It’s a great contrast to his younger years. Growing up more than 4 hours drive from Ouagadougou, the capital of Burkina Faso, Ibrahim and his parents lived without electricity or running water. In search of work, Ibrahim’s father immigrated to Italy; the family followed later.

Upon arriving in Italy’s mountainous north in 2004, Ibrahim says he was the only black student at school and became even more isolated due to stuttering.

His desire for speech therapy led him to take part-time jobs as a teenager, a path that led him to work in a pastry shop. This is where he fell in love with pastry.

In the years that followed, Ibrahim taught himself how to make pizza. After working in the pastry shop, he had had enough of sweets and decided to pursue savory flavors. His roommate served as a “guinea pig” and Ibrahim became “obsessed” with developing the recipe for consumed pizza dough. He knew he had found it when he landed on a formula featuring Lievito Madre — the “mother dough”, a natural yeast where the same sourdough leaven is perpetually used. Ibrahim has been using the same mother yeast for over five years now.

Today, Ibrahim defines himself as 100% Italian and Burkinabé, “but above all, I am resilient”.

“Once I got over my stutter, I was free. After that, I knew I could face anything.”

Help others with a “hanging pizza”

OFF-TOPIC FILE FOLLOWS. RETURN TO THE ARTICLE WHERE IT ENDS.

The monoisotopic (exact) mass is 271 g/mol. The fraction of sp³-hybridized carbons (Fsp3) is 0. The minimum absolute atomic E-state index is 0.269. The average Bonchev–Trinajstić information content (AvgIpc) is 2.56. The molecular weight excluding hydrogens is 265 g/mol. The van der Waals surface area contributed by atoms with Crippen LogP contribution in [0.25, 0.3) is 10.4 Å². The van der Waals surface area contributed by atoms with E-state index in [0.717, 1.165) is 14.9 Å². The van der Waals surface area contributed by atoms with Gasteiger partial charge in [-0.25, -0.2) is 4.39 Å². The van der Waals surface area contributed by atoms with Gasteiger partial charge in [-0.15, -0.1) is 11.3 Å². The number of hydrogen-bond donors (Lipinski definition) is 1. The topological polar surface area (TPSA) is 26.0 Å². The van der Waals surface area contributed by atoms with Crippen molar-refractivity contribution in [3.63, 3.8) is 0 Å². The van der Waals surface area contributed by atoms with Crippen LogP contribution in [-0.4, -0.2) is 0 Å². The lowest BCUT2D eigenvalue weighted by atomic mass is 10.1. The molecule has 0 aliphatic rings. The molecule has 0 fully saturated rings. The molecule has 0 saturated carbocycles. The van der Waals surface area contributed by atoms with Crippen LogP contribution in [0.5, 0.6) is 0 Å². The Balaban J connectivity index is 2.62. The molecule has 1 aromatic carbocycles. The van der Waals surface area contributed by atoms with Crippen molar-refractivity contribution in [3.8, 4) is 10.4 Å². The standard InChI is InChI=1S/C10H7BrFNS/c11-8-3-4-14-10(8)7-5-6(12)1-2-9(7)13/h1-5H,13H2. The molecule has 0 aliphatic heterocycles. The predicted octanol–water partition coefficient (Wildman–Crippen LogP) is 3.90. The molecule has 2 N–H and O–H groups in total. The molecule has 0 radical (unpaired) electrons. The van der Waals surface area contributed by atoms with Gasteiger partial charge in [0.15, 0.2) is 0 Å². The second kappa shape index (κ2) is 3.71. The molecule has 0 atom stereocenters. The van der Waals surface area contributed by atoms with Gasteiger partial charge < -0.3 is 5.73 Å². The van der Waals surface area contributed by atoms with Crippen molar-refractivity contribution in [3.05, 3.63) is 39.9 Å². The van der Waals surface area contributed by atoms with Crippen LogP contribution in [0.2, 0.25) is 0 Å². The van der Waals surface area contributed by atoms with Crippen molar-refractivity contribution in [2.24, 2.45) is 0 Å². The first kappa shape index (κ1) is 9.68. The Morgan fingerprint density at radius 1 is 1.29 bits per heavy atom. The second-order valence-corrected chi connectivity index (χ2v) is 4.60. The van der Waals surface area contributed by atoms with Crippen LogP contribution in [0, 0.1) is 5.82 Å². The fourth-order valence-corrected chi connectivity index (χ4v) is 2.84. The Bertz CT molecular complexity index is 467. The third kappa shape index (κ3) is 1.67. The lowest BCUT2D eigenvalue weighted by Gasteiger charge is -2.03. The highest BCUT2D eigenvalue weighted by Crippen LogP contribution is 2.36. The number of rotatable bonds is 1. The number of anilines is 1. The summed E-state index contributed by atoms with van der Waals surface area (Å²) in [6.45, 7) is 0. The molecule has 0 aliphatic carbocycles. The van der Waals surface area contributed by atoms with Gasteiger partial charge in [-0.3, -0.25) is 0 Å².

He has not forgotten his roots. En route to the airport the day Ibrahim left Burkina Faso for Italy, he entered the city for the first time and saw a small boy standing naked, begging in the streets. A passing Burkinabe businessman threw a candy on the ground “like the boy was a dog” and the child rushed after the candy. At that time, Ibrahim says he decided that he would one day dedicate himself to helping others who are hungry.

After seeing so many struggling to make ends meet during the COVID lockdown, Songne’s pizza and charitable impulses merged. Inspired by the Neapolitan tradition of sospeso coffee (“suspended coffee”)—where cafe patrons pay for extra coffee that bartenders later give anonymously to those in need—Ibrahim extended the custom to pizza. Soon, pizza has spread to restaurants all over Italy.

Ibrahim's positive personality and fluent Italian (with what locals describe as a

/ Marilena Umuhoza Delli for NPR

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Marilena Umuhoza Delli for NPR

Ibrahim’s positive personality and fluent Italian (with what locals describe as a “perfect” Trentino accent) have endeared him to customers.

Standing up despite racism and anti-immigrant sentiments

Ibrahim’s success is all the more remarkable given the history of Italy – and his home province.

Racism is part of the country’s past and present.